Obama warns of 'big gap' in nuke talks with Iran

U.S. president says there is a "big gap" in nuclear talks with Iran which may end the talks up in failure.

Obama warns of 'big gap' in nuke talks with Iran

World Bulletin/News Desk

There is still a "big gap" in nuclear talks with Iran which has the potential to make the parties off the table, U.S. President Barack Obama said Sunday ahead of the Nov. 24 deadline of the extended talks between Iran and world powers.

Iran, the United States and the European Union began an unscheduled second day of talks in Oman on Monday on disagreements hindering resolution of a confrontation over Tehran's nuclear programme.

With two weeks to a deadline for an overall agreement, Iranian Foreign Minister Mohammad Javad Zarif, U.S. Secretary of State John Kerry and EU envoy Catherine Ashton met in Oman's capital Muscat to tackle a decade-long dispute that has raised the risk of wider conflict in the Middle East.

Permanent five members of the UN Security Council; U.S., UK, France, China and Russia; plus Germany have been negotiating with Iran on its nuclear program to prevent it to develop a nuclear weapons and rollback the current program since last year November.

Tehran says its nuclear program is entirely peaceful.

"They have abided by freezing their program and, in fact, reducing their stockpile of nuclear-grade material. Or weapons-grade nuclear material," Obama told Bob Schieffer, CBS moderator of the Sunday public affairs talk show, Face the Nation. 

He said that they have been negotiating with Iran to push it to that end so that the sanctions on Iran can be reduced, or lifted. 

"There's still a big gap. We may not be able to get there," he added noting that they need to have a verifiable lock-tight assurances that Iran would not develop a nuclear weapon.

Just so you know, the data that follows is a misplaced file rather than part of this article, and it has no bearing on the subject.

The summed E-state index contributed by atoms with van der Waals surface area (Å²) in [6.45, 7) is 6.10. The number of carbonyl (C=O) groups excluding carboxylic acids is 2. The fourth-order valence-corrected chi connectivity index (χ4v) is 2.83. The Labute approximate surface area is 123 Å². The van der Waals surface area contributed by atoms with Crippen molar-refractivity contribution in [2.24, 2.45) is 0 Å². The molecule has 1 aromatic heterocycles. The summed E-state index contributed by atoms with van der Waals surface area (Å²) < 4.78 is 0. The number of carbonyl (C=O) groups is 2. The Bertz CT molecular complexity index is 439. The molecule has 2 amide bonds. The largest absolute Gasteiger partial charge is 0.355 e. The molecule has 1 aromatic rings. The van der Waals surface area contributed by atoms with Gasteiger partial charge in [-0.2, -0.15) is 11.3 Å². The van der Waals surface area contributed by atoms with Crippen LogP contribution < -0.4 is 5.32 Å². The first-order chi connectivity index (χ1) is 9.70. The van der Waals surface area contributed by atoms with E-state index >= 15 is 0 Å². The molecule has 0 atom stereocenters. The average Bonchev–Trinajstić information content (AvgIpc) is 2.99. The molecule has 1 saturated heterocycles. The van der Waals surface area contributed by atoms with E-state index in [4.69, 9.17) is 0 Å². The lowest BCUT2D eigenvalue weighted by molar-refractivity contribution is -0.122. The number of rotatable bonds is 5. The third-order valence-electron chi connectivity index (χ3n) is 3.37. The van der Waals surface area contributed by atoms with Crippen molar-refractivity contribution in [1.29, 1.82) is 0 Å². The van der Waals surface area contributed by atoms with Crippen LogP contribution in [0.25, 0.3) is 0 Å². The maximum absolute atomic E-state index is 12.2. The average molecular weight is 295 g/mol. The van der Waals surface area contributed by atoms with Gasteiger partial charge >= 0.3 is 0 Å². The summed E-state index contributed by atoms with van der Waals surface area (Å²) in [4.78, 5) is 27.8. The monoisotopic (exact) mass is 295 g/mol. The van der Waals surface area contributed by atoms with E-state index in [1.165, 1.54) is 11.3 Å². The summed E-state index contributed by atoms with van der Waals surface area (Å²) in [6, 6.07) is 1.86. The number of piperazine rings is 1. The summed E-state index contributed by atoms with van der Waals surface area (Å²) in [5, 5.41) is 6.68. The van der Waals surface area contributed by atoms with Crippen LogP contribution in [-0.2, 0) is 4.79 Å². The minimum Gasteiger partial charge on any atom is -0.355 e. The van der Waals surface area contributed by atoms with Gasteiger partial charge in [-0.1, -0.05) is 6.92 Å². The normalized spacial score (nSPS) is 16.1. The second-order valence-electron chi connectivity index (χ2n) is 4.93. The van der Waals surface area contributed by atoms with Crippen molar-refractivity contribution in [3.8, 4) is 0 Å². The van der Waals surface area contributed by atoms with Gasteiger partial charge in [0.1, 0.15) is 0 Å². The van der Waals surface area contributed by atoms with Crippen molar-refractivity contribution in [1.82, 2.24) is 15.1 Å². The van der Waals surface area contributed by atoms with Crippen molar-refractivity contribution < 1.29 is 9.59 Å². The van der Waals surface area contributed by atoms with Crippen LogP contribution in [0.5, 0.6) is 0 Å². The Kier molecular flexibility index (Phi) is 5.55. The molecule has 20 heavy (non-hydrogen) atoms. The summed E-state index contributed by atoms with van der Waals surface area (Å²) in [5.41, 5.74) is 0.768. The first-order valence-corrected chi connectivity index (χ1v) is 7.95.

Obama also answered the allegations that he had secretly corresponded with Iranian Supreme leader Ali Khamenei. 

He did not contradicted the reports of the the secret correspondence with Khamenei. 

"I'd tend not to comment on any communications that I have with various leaders," he said. "I've got a whole bunch of channels where we're communicating to various leaders around the world."

Noting that they have two big interests in Iran in long and short term, he said that the number one interest with number one priority is to make it roll back its nuclear program while the second interest lies in its influence over Shias in Iraq and Syria. 

"The second thing that we have an interest in is that Iran has influence over Shia, both in Syria and in Iraq, and we do have a shared enemy in ISIL," Obama said. 

However, he underlined that the nuclear negotiations are separate from the issue of ISIL.

"We're not coordinating with Iran on ISIL. There is some deconflicting, in the sense that since they have some troops or militias they control in and around Baghdad, yeah, we let them know, don't mess with us, we're not here to mess with you," he said. 

Obama also noted that there will be no coordination or common battle plan with Iran as the U.S. still have big differences with Tehran's behavior vis-a-vis U.S. allies such as sponsoring terrorism in the region, its anti-Israeli rhetoric and behavior. 

 

Last Mod: 10 Kasım 2014, 12:13
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